The case concerns two consolidated claims between two well-known European supermarket chains, namely Lidl and Tesco. Lidl alleged infringement by Tesco of its registered trade marks. Lidl also instituted a claim for passing-off of its marks, as well as a claim for copyright infringement. Tesco pursued a counterclaim alleging that several of Lidl’s trade marks, on which its claims are based, are liable to be declared invalid on the grounds that they were registered in bad faith, and/or they should be revoked for non-use, and/or they have no distinctive character.
In its claim for trade mark infringement, Lidl relied on two registered marks, both the round Lidl device mark, one without the text "Lidl" and the other with the text included ("Lidl trade marks").
It is worth noting that confusing similarity was not pleaded in this case. Rather, Lidl alleged that Tesco was "free riding" off, and/or diluting, the reputation of its Lidl trade marks (i.e., section 10(3) of the Trade Marks Act, 1994 (UK)). This section states that
"a person infringes a registered trade mark if he uses in the course of trade, in relation to goods or services, a sign which is identical with or similar to the trade mark where the trade mark has a reputation in the United Kingdom and the use of the sign, being without due cause, takes unfair advantage of, or is detrimental to, the distinctive character or the repute of the mark".
It is worth noting that the South African Trade Marks Act, 194 of 1993 ("Trade Marks Act"), has a similar provision at section 34(1)(c).
As such, Lidl had to show that:
- the Tesco sign is identical or similar to Lidl’s trade marks;
- the Lidl trade marks has the requisite reputation in the United Kingdom; and
- the use by Tesco of the alleged offending signs would take unfair advantage of, or be detrimental to, the distinctive character or the repute of the Lidl trade marks.
In comparing the marks, the judge found that despite the obvious differences between them (i.e., the red circle outline, the stylized Lidl mark in blue and red lettering in respect of the Lidl trade marks), as well as the predominance of the LIDL mark on the one hand, and the Clubcard mark on the other, they were sufficiently similar to each other.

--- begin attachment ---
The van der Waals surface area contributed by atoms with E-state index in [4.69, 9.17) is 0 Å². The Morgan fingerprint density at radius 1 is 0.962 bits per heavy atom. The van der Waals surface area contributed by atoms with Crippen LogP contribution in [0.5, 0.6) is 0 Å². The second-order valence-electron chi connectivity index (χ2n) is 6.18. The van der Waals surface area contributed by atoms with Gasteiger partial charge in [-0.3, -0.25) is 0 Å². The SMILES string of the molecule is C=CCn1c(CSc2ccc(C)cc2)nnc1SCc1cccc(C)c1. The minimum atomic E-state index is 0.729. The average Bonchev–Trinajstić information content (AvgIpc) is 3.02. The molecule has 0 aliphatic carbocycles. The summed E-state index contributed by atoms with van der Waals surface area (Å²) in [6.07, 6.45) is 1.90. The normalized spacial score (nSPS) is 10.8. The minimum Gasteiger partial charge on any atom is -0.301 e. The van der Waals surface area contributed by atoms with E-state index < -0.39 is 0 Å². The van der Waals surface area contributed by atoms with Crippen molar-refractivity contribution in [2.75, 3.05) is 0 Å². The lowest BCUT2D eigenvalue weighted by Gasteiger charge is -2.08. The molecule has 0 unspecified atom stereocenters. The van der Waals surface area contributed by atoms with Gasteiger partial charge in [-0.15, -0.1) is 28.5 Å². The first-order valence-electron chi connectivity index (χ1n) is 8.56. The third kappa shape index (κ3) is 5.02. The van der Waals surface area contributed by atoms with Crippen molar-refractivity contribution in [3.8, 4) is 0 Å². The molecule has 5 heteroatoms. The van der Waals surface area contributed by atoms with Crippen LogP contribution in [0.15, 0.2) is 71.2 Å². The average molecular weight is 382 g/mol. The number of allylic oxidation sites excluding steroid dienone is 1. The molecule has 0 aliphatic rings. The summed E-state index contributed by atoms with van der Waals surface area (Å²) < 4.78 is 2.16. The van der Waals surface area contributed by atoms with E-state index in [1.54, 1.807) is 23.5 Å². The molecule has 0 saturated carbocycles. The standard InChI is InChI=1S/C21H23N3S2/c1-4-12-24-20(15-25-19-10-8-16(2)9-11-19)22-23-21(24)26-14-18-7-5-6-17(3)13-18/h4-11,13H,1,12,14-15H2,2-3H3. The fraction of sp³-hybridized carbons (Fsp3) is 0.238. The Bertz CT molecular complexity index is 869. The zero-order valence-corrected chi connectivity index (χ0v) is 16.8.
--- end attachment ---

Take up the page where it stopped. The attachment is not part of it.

Tesco further acknowledged that the Lidl trade marks had the requisite reputation and that they were extensively used by Lidl.
On whether the average consumer would make a link between the Tesco mark, and the LIDL trade marks, the judge found that this would occur based on one of Tesco's internal pre-launch survey, which showed that in relation to a certain billboard advertisement, 8% of the 276 customers who saw it thought it was for Lidl, and also on the basis that of all the people who had complained to either Tesco or Lidl, some made a connection between the registered mark and the Tesco sign.
Lidl went on to allege that Tesco intended to cause detriment to the distinctive character of the Lidl mark or take unfair advantage of it.
In terms of "detriment" to Lidl as a result of the Tesco use, Lidl sought to persuade the court that it had to launch a counter advertising campaign called "Unmatched Value". Though the campaign was in fact launched against several supermarkets (not just Tesco), the judge found that to be sufficient because the Tesco Clubcard Prices scheme was one of the targets of the campaign. The court further found that Tesco were, in addition, taking unfair advantage of the Lidl trade marks due to the resemblance between them (noted above) even though there was no subjective intention by Tesco to achieve this.